Egypt ranked 105 in the 2017 “Global Innovation Index”(GII) moving two places from its 2016 ranking, while Switzerland still ranks as the top innovative country for the seventh year in a row. The Global Innovation Index ranks the economies of 127 countries or territories using an innovation performance score out of 100 points, based on the country’s institutions, human capital and research, infrastructure, market sophistication, business sophistication, knowledge and technology outputs, and finally creative outputs.
The results of the index, co-authored by Cornell University, French business school Insead and the World Intellectual Property Organization (WIPO), were officially announced during a press conference held on 15 June at the UN headquarters in Geneva.
In regards to Innovation Output Sub-Index and in the Knowledge and technology outputs, Switzerland performs best in comparison to other countries. Its lead seems largely uncontested. For the first time it ranks among the top 10 in all pillars and is the 3rd economy in the world in innovation quality.
The report indicates that Switzerland position withing the ranks, is due to their improvements in the areas of Institutions (where they ranked 8 globally), Infrastructure (with the 6 rank), and Creative outputs (ranking 3), while its Innovation Efficiency Ratio has improved from 5th to 2. Switzerland presents a few areas of weakness on the input side. Such as: ease of starting a business, graduates in science and engineering, gross capital formation, ease of getting credit, and growth rate of GDP per worker.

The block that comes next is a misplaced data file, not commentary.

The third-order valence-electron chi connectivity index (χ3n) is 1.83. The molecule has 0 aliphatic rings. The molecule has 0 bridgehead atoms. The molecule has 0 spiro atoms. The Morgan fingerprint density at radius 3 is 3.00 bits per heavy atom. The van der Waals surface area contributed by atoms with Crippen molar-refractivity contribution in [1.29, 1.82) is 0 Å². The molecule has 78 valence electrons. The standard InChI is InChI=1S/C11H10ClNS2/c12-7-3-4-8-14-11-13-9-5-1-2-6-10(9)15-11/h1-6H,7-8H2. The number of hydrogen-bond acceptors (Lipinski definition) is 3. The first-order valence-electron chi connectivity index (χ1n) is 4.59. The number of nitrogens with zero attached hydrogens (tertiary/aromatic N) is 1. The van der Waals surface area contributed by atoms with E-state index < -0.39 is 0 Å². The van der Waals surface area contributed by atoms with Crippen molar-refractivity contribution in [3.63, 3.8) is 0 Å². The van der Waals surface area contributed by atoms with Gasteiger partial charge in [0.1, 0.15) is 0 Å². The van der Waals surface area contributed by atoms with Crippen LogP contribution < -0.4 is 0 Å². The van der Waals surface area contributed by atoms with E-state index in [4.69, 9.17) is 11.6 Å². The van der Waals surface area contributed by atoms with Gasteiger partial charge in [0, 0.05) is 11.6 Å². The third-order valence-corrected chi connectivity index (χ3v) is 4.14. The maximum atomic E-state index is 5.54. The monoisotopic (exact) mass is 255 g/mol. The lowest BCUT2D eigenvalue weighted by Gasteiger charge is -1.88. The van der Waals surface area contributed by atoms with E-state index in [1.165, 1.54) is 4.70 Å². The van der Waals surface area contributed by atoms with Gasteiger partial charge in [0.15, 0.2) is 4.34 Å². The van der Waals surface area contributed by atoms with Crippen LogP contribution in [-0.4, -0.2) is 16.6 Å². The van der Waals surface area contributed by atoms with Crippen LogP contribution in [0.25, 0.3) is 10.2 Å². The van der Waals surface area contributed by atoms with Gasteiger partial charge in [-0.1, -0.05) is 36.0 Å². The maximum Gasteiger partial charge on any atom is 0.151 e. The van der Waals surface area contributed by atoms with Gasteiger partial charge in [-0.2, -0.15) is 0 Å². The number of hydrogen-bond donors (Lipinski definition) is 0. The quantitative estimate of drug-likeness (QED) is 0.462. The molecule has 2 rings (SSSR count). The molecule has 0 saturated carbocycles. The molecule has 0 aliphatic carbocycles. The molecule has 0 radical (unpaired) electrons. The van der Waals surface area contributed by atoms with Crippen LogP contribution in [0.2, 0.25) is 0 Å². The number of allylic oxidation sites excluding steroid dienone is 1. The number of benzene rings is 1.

According to the report, the six key findings in 2017 are: the importance of creating new sources of innovation-driven growth, the need to overcome serious food challenges by smart agricultural innovation in developing countries, that more innovation convergence is required globally, leveraging the rise of new East Asia Innovation Tigers, to foster deeper regional innovation networks, prioritising the need to preserve the momentum of innovation in Sub-Saharan Africa, in addition to the fact that Regional clusters of inventive activity – such as Tokyo, Yokohama, Shenzhen, Hong Kong, San Jose- are essential to national innovation performance.